- Training together.  During practice, we always seem to be in a rush – sunset always comes too soon, and there’s always a host of reasons to get back to campus in a hurry.  Sometimes we get so focused on the numbers (the right training time/distance, the right number and length of intervals, the right rest periods, etc) that we forget to keep the team together – we let the skiers out of the van and they rush off to get the workout done as individuals.  Training together matters.  Skiing behind someone in a distance workout or doing intervals with a group allows you to get so much more out of the training, and working hard together creates a common focus that strengthens everyone’s resolve to get faster.  We know this – we just need to make happen more often.  Time constraints and differing practice times due to class schedules make it tough to train together consistently, but we can still do a better job with the hand we’re dealt.

- Prolonged training load.  A couple years ago, we started bringing the team back earlier after the holidays – shortly after New Year’s instead of mid-January – in an effort to reap the benefits of training together for a longer period of time before the first carnival.  This has worked out really well – we’re definitely performing better in the early season carnivals than we did in the past.  Unfortunately, though, some of our skiers feel that they lose this edge as the season goes along.  I’m positive that much of this is due to gradually increasing academic demands (classes usually start right after our first carnival).  However, we’ve noticed that a few people seem to race their best when they’re a bit suppressed from the heavy training load of January camp, and letting up on the pressure at the start of classes sets them up for a slow decline throughout the season.  It’s not realistic (or desirable) to maintain the Jan camp load for the whole carnival season, but can we extend it a bit?  How do we find the time during a busy week of school, travel, and racing to add in extra training volume?  We also need to make sure we’re targeting the right people – training responses vary from person to person, and some people would be crushed by the combination of classes, races, and higher volume.

So, these are a few things that are on my mind as we look ahead.  As always, I’m eager to do some homework in the next few months – reading research, talking with other coaches, and learning whatever I can to help us keep moving forward.  Looking forward to a great summer!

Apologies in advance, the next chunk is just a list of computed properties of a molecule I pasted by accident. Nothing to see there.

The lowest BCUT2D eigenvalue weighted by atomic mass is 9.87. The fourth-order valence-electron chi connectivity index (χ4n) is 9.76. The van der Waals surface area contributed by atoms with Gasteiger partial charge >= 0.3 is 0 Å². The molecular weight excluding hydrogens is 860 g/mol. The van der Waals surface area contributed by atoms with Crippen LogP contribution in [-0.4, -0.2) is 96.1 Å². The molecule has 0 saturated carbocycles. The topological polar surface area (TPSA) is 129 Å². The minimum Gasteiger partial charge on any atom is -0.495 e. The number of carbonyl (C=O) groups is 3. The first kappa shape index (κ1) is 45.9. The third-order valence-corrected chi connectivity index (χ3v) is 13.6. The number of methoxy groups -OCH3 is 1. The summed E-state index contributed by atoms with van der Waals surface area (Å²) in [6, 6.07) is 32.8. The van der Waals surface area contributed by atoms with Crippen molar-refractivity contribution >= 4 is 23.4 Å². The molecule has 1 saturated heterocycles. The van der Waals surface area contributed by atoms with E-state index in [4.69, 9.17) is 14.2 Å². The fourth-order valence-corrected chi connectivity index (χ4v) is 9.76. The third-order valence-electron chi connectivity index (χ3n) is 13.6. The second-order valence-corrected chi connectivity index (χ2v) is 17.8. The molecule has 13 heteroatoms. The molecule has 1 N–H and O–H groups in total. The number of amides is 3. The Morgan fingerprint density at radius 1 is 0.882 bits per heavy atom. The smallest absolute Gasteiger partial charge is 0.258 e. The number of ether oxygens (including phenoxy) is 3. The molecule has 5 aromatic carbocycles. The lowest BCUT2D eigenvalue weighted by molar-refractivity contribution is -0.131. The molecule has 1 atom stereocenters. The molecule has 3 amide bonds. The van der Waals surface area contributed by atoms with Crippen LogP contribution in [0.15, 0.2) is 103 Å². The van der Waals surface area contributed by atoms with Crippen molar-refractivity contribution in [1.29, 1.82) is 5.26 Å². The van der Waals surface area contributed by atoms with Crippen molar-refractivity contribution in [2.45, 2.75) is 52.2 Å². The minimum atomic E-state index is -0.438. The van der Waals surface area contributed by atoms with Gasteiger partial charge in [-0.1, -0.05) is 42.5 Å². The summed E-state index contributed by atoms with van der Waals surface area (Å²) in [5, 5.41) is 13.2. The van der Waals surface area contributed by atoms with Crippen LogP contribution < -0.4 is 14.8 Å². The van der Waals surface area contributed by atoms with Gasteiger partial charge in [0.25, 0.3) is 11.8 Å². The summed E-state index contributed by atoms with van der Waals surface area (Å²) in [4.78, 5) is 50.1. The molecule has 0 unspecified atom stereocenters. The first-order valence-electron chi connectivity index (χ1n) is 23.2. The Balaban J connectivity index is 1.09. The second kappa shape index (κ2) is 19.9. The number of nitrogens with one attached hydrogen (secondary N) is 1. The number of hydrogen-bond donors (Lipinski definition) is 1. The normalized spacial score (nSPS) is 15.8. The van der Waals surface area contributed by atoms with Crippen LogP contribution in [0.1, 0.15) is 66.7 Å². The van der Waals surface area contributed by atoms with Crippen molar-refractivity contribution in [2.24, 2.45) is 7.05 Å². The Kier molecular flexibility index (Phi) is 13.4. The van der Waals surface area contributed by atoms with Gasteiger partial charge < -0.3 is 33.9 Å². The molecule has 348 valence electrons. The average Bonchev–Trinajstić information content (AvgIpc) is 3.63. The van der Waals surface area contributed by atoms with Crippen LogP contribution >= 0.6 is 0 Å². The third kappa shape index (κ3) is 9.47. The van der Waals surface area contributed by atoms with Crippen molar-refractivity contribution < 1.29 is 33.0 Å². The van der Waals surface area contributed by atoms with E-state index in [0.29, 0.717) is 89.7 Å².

Wednesday, April 15, 2015

Slide Show 2014-15

Hannah Marshall put together this great slide show recap of the 2014-15 season - check it out!

Wednesday, March 25, 2015

More Spring Racing

Ok, it's over for real now.  Spring Break is over and the crew is back on campus.  Unless someone is going to organize a sprint race at Farley or a Polasky Ball showdown on the quad, the 2014-15 season is done (at least for Bowdoin Nordic).  Not without a bang, though - a few hardy souls kept racing throughout the break.  Two days after the final NCAA race, the Hannahs headed over to Cochran's Ski Area for a nordic cross race (basically an agility course - slaloms, obstacles, jumps, etc), where H. Miller finished 2nd.

That same day, Tyler and Jackson raced the 40k at the Maine Huts and Trails Race, finishing 2nd and 3rd, respectively.  Bowdoin Nordic alumni were also well-represented by Wade Kavanaugh '01 (60k winner) and Bob Bass '79 (5th in the 40k).
(photo from the MHT release at the link)

Finally, the Sugarloaf Marathon was last Saturday.  H. Miller was 2nd in the 50k and Jackson was 11th.  Tyler won the 25k by a convincing margin, with Mac in 2nd.  I'm guessing that Jackson and Tyler are all marathoned-out by now - no doubt this experience will help them in the Swedish Vasaloppet next year (the 2016 race filled up in 86 seconds, and they were among the lucky folks to get in).  So, that's that - now we're looking at a little more spring skiing here and there and a gradual transition back to dryland.  It's been an amazing winter - sad to see it go, but we're all ready for a little sunshine and warm weather!